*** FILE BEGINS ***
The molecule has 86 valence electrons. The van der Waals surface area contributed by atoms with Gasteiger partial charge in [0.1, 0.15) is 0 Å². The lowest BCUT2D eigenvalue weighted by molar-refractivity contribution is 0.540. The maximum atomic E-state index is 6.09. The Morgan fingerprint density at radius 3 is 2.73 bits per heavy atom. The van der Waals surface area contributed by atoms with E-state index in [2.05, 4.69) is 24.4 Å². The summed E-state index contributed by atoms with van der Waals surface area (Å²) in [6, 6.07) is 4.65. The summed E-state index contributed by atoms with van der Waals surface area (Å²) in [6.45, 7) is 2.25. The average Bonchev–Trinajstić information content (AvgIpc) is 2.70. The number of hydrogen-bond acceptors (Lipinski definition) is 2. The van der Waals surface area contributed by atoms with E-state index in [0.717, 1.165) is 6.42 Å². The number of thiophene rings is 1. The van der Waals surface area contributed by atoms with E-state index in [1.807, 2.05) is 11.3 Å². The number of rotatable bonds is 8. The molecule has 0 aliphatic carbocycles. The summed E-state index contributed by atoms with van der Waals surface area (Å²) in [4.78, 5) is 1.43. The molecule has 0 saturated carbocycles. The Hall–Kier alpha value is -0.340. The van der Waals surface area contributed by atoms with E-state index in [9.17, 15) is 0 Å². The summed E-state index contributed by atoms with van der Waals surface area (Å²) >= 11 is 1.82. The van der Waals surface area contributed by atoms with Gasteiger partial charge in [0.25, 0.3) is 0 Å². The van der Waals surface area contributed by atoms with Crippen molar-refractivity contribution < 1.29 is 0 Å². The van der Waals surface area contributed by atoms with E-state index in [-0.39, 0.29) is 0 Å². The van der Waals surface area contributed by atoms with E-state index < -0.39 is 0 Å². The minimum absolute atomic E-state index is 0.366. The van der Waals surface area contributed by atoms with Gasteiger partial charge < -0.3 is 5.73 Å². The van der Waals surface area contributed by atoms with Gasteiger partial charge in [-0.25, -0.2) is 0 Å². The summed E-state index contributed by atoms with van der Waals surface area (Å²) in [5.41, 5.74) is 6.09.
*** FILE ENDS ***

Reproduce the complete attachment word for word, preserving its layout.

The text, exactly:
The molecule has 86 valence electrons. The van der Waals surface area contributed by atoms with Gasteiger partial charge in [0.1, 0.15) is 0 Å². The lowest BCUT2D eigenvalue weighted by molar-refractivity contribution is 0.540. The maximum atomic E-state index is 6.09. The Morgan fingerprint density at radius 3 is 2.73 bits per heavy atom. The van der Waals surface area contributed by atoms with E-state index in [2.05, 4.69) is 24.4 Å². The summed E-state index contributed by atoms with van der Waals surface area (Å²) in [6, 6.07) is 4.65. The summed E-state index contributed by atoms with van der Waals surface area (Å²) in [6.45, 7) is 2.25. The average Bonchev–Trinajstić information content (AvgIpc) is 2.70. The number of hydrogen-bond acceptors (Lipinski definition) is 2. The van der Waals surface area contributed by atoms with E-state index in [0.717, 1.165) is 6.42 Å². The number of thiophene rings is 1. The van der Waals surface area contributed by atoms with E-state index in [1.807, 2.05) is 11.3 Å². The number of rotatable bonds is 8. The molecule has 0 aliphatic carbocycles. The summed E-state index contributed by atoms with van der Waals surface area (Å²) in [4.78, 5) is 1.43. The molecule has 0 saturated carbocycles. The Hall–Kier alpha value is -0.340. The van der Waals surface area contributed by atoms with E-state index in [9.17, 15) is 0 Å². The summed E-state index contributed by atoms with van der Waals surface area (Å²) >= 11 is 1.82. The van der Waals surface area contributed by atoms with Gasteiger partial charge in [0.25, 0.3) is 0 Å². The van der Waals surface area contributed by atoms with Crippen molar-refractivity contribution < 1.29 is 0 Å². The van der Waals surface area contributed by atoms with E-state index in [-0.39, 0.29) is 0 Å². The van der Waals surface area contributed by atoms with E-state index < -0.39 is 0 Å². The minimum absolute atomic E-state index is 0.366. The van der Waals surface area contributed by atoms with Gasteiger partial charge < -0.3 is 5.73 Å². The van der Waals surface area contributed by atoms with Gasteiger partial charge in [-0.25, -0.2) is 0 Å². The summed E-state index contributed by atoms with van der Waals surface area (Å²) in [5.41, 5.74) is 6.09.